This was a comedy of errors from beginning to end.
When we confirmed delivery of the tank we emphasized that we needed 2 hours warning before they came out to site
The tank slab was still covered in clay from last weekend's trenching - I needed to clean it down and mark out where the columns would be bolted down - so that I could draw a circle where the tank would safely go.
I am blissfully programming away on a clients job at home when a phone call comes through.
(lot's of ambient truck cab noise) Hello Mr Epton - this is (name) from (company name)
"I'm just leaving a job in Gidgee and I'll be at your block in 20 minutes."
"But you're supposed to give me two hours warning !"
"Oh, yes - I've just noticed that on the delivery form. Sorry about that"
"Well you've completely caught me on the hop - I'm in Mundaring, It will take me 30 minutes to get there and I still need another half hour after that to mark out the tank position on the slab"
I give the driver some rather hurried instructions on how to mark out the slab if he is starting without me.
The driver says :"I'll have some lunch here before I drive over to Wooroloo"
I fly out the door of my office, grab a few tools and motor over.
Once there I frantically sweep the dry, caked on mud off the slab, do a series of measurements, work out the centre point of the tank, and mark out the circle.
The circle I mark out is for the widest diameter of the tank at half its height from the ground, not the diameter of the base - I do this because I need to see if the tank, at its widest point, is going to interfere with the columns
Just as I finish the truck turns up.
My tank is on a trailer hanging off the truck. The truck has a special mounting frame on the back for carrying up to three tanks. Two have already been removed.
The driver looks at the steep driveway and the limited turning circle
"Yes - what we will have to do roll your tank off the trailer on to the last position of the truck, disconnect the trailer and then back the truck in."
This will involve rolling a tank, on its side, twice the height of a person, across two planks, 5 feet off the ground.
I have a bad feeling about all this, but fortunately Ross from next door is present and makes everything go smoothly
Eventually we have the tank off, on its side, ready to flip it on to the slab.
"Hang on", says the driver. "I'll just position some tyres on the ground so that it has something to fall on to"
Four of us give an enthusiastic heave and the tank flips in to position. There is an almighty crash as the tank completely misses the tyre
"That's strange", says the driver."I had the tyre across the circle you had drawn"
Of course, he had been caught out by the fact that this circle did not represent the base of the tank
After a little bit of pushing and shoving we had the tank in position
I phoned Linda and she called the water tanker people - we wanted to put some water in the tank to stop it being stolen - this was going on at the time due to water shortages.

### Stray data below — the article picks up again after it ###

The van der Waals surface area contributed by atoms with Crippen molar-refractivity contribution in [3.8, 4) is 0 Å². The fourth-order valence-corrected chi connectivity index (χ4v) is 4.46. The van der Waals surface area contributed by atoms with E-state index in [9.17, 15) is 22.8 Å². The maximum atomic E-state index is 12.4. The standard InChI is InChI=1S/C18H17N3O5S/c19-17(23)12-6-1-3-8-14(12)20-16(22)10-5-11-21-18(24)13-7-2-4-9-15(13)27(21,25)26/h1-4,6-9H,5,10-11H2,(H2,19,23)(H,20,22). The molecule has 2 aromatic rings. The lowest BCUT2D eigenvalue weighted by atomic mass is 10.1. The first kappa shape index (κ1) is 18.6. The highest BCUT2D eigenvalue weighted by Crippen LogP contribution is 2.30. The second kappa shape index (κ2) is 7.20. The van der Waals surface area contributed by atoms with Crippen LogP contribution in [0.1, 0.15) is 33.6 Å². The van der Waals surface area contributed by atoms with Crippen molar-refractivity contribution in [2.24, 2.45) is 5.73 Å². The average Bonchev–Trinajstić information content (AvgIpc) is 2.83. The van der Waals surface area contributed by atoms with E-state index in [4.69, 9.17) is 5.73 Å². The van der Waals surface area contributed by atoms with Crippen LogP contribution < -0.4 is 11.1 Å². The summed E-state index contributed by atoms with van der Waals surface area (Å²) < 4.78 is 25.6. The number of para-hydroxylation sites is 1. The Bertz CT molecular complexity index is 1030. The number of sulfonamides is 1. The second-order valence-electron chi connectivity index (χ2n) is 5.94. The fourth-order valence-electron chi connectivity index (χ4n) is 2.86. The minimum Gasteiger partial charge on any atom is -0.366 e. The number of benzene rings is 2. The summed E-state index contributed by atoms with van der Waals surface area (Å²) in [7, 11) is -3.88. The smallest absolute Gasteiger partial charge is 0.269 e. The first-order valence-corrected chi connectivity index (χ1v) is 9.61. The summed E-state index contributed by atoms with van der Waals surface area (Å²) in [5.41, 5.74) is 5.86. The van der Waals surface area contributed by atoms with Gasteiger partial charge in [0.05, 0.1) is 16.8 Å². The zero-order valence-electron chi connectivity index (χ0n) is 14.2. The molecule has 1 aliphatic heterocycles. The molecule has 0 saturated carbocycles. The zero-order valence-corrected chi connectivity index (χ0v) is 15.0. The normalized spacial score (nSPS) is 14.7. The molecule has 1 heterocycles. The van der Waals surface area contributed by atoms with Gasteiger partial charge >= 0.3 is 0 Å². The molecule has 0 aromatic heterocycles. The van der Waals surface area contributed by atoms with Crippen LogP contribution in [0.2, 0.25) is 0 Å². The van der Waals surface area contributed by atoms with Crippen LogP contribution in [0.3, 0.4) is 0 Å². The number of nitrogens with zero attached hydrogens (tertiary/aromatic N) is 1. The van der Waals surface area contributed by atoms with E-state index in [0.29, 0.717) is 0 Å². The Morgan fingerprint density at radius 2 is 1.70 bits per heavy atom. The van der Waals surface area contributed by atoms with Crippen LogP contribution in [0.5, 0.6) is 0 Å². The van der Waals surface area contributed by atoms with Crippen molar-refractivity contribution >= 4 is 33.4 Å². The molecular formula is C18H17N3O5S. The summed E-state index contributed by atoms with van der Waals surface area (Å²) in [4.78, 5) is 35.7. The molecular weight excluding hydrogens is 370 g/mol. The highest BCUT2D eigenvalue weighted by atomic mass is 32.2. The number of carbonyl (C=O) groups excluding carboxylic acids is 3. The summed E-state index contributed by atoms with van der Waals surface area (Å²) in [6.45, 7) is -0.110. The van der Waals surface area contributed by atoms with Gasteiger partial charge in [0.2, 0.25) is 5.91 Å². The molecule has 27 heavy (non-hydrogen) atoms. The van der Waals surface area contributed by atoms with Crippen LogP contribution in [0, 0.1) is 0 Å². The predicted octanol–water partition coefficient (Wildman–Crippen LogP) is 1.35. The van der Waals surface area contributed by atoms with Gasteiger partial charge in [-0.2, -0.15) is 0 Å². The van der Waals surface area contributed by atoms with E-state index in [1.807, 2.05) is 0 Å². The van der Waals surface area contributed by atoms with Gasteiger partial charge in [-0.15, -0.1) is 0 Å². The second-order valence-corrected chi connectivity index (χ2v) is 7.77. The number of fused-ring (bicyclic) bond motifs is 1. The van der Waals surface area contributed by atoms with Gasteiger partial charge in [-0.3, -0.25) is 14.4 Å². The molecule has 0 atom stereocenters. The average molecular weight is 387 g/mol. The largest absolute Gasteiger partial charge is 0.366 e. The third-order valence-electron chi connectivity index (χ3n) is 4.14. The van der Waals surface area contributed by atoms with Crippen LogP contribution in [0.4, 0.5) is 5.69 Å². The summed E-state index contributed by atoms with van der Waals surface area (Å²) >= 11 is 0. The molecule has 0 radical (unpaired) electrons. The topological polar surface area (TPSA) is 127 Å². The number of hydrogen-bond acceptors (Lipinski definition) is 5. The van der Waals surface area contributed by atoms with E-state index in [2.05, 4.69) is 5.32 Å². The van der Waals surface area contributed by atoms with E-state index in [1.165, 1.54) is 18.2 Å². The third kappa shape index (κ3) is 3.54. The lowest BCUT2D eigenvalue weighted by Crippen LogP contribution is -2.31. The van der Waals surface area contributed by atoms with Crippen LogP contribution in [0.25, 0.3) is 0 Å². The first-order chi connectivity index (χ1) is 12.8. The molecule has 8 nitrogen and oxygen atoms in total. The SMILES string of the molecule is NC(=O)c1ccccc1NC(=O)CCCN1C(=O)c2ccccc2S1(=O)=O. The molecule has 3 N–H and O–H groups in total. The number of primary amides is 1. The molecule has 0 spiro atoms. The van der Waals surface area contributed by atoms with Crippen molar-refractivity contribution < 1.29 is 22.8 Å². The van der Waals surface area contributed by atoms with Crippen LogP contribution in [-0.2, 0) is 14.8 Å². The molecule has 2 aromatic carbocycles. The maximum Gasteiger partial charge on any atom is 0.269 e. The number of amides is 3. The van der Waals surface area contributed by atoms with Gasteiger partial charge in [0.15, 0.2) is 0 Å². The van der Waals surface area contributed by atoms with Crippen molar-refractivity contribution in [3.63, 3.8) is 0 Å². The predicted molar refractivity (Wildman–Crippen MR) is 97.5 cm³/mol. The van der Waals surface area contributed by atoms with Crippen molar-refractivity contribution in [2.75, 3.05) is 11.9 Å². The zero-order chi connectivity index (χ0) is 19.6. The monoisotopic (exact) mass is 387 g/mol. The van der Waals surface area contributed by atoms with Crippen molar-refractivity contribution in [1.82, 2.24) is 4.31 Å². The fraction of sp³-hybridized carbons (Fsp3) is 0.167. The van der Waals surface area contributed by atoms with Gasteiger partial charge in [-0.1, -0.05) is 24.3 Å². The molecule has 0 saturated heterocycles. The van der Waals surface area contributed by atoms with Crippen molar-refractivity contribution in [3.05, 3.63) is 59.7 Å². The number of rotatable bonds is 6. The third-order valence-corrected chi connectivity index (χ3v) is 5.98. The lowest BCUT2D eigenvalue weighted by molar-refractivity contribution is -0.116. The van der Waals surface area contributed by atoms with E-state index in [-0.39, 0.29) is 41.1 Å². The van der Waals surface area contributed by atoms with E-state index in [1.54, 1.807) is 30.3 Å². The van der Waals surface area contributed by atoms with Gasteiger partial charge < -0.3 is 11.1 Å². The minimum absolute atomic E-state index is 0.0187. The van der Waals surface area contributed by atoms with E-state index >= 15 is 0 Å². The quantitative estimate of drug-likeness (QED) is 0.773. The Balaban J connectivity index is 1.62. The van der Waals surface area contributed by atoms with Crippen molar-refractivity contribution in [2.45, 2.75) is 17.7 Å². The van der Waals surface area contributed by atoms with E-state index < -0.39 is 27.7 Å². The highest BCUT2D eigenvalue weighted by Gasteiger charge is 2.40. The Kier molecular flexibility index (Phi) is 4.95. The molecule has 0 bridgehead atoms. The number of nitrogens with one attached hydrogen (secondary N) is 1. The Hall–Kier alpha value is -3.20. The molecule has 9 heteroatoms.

The driver cuts the access holes for overflow and tap and climbs in to the tank to install the fittings
He keeps being overcome by fibreglass resin fumes and cannot make any progress
He and his offsider try all sorts of tricks, such as applying a leaf blower to the tap hole from the outside in a attempt to blow out the fumes.
Meanwhile the water tanker turns up. The owner is looking a bit distracted because he has just realised that his radiator has a leak and that it is going to cost him several thousand to repair it.
Fortunately he is not impatient about having to wait, as he uses this as an opportunity to start phoning radiator repair shops.
Eventually we make the decision to put a few inches of water in to the tank, hoping that this may cover up the source of the resin fumes. I does help, but not because there is a puddle of resin in the base, more likely because we hid 20% of the internal surface area of the tank.
This is enough for the driver to get inside and insert the threaded flange for the tank from the inside
He tells the water tanker operator to go ahead with the pumping
Meanwhile, because he has only fitted the tap flange, but not the tap - water starts pouring out the bottom of the tank
He's sitting on the tank slab, hand over the tap hole, stopping the leak - while his offsider runs off to the truck to fetch all the tap fittings.
I leave them to it for a while - I'm rather concerned that the level of fumes will make the tank unsafe for drinking water.
I ring Linda and ask her to talk to the tank suppliers about this.
She rings me back to tell me they are sure that all the fumes will evaporate in several days and that it will be completely safe
I wander over to see how they are going with fitting the tap. They are struggling to get it on because the stem/handle of the tap is striking the slab as they attempt to screw it on to the flange.
The water is still being pumped in and the tank is about 20% full by now.
"Do you have a piece of pipe so I can lift this edge of the tank up a bit ?" says the driver - not realising that there are now several tonnes of water in the tank.
"Are you sure you wish to keep pumping water in at the moment ?" I ask
The driver looks a bit vague and confused (probably from inhaling fibreglass resin) "I gues not"
I make my way up to the water tanker owner. The pumps are roaring away - he is completely oblivious to any crisis because he is talking on his mobile to a radiator shop.
I make the international sign to kill the process and return to look at the reluctant tap fitting.
"Why not take the handle off - then you'd have enough room to swing the fitting ?"
This works and we finally get the tank installed.